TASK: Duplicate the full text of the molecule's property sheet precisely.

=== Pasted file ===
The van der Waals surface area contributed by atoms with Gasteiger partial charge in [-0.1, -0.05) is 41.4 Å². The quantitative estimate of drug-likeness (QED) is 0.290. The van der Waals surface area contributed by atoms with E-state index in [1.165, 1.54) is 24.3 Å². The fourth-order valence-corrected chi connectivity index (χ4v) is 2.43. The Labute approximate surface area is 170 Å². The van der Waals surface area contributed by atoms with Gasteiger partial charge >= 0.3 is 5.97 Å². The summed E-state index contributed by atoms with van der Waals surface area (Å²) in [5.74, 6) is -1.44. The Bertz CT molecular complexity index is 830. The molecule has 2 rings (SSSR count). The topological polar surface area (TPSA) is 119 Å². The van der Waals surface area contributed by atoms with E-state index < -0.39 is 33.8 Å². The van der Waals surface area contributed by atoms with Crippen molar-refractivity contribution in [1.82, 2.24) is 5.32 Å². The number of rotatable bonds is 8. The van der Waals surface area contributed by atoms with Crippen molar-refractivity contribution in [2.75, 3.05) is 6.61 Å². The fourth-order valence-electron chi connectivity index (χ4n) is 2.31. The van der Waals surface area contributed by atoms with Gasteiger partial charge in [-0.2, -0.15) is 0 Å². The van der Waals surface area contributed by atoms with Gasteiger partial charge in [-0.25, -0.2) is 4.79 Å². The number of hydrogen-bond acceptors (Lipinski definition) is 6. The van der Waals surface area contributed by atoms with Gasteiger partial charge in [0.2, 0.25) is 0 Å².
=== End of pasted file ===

The van der Waals surface area contributed by atoms with Gasteiger partial charge in [-0.1, -0.05) is 41.4 Å². The quantitative estimate of drug-likeness (QED) is 0.290. The van der Waals surface area contributed by atoms with E-state index in [1.165, 1.54) is 24.3 Å². The fourth-order valence-corrected chi connectivity index (χ4v) is 2.43. The Labute approximate surface area is 170 Å². The van der Waals surface area contributed by atoms with Gasteiger partial charge >= 0.3 is 5.97 Å². The summed E-state index contributed by atoms with van der Waals surface area (Å²) in [5.74, 6) is -1.44. The Bertz CT molecular complexity index is 830. The molecule has 2 rings (SSSR count). The topological polar surface area (TPSA) is 119 Å². The van der Waals surface area contributed by atoms with E-state index < -0.39 is 33.8 Å². The van der Waals surface area contributed by atoms with Crippen molar-refractivity contribution in [1.82, 2.24) is 5.32 Å². The number of rotatable bonds is 8. The van der Waals surface area contributed by atoms with Crippen molar-refractivity contribution in [2.75, 3.05) is 6.61 Å². The fourth-order valence-electron chi connectivity index (χ4n) is 2.31. The van der Waals surface area contributed by atoms with Gasteiger partial charge in [-0.2, -0.15) is 0 Å². The van der Waals surface area contributed by atoms with Gasteiger partial charge in [-0.25, -0.2) is 4.79 Å². The number of hydrogen-bond acceptors (Lipinski definition) is 6. The van der Waals surface area contributed by atoms with Gasteiger partial charge in [0.2, 0.25) is 0 Å².